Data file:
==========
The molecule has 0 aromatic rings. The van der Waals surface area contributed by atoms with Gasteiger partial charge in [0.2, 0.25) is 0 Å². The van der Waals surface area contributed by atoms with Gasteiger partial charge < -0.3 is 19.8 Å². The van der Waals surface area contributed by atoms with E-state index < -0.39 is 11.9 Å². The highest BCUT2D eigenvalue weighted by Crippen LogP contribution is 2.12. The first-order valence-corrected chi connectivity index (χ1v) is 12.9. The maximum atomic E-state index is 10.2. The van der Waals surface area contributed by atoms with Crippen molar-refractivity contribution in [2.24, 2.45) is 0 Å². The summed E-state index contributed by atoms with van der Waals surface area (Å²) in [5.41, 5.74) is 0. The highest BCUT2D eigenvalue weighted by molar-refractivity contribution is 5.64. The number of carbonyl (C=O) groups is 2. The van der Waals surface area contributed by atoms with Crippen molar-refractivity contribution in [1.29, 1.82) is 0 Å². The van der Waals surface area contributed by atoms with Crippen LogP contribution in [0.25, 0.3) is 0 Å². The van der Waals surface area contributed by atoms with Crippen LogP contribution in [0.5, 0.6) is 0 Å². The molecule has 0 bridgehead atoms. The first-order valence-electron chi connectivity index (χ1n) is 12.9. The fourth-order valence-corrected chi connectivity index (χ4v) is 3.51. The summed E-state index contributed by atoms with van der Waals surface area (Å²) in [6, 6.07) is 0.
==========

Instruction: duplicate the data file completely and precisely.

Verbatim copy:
The molecule has 0 aromatic rings. The van der Waals surface area contributed by atoms with Gasteiger partial charge in [0.2, 0.25) is 0 Å². The van der Waals surface area contributed by atoms with Gasteiger partial charge < -0.3 is 19.8 Å². The van der Waals surface area contributed by atoms with E-state index < -0.39 is 11.9 Å². The highest BCUT2D eigenvalue weighted by Crippen LogP contribution is 2.12. The first-order valence-corrected chi connectivity index (χ1v) is 12.9. The maximum atomic E-state index is 10.2. The van der Waals surface area contributed by atoms with Crippen molar-refractivity contribution in [2.24, 2.45) is 0 Å². The summed E-state index contributed by atoms with van der Waals surface area (Å²) in [5.41, 5.74) is 0. The highest BCUT2D eigenvalue weighted by molar-refractivity contribution is 5.64. The number of carbonyl (C=O) groups is 2. The van der Waals surface area contributed by atoms with Crippen molar-refractivity contribution in [1.29, 1.82) is 0 Å². The van der Waals surface area contributed by atoms with Crippen LogP contribution in [0.25, 0.3) is 0 Å². The van der Waals surface area contributed by atoms with Crippen LogP contribution in [0.5, 0.6) is 0 Å². The molecule has 0 bridgehead atoms. The first-order valence-electron chi connectivity index (χ1n) is 12.9. The fourth-order valence-corrected chi connectivity index (χ4v) is 3.51. The summed E-state index contributed by atoms with van der Waals surface area (Å²) in [6, 6.07) is 0.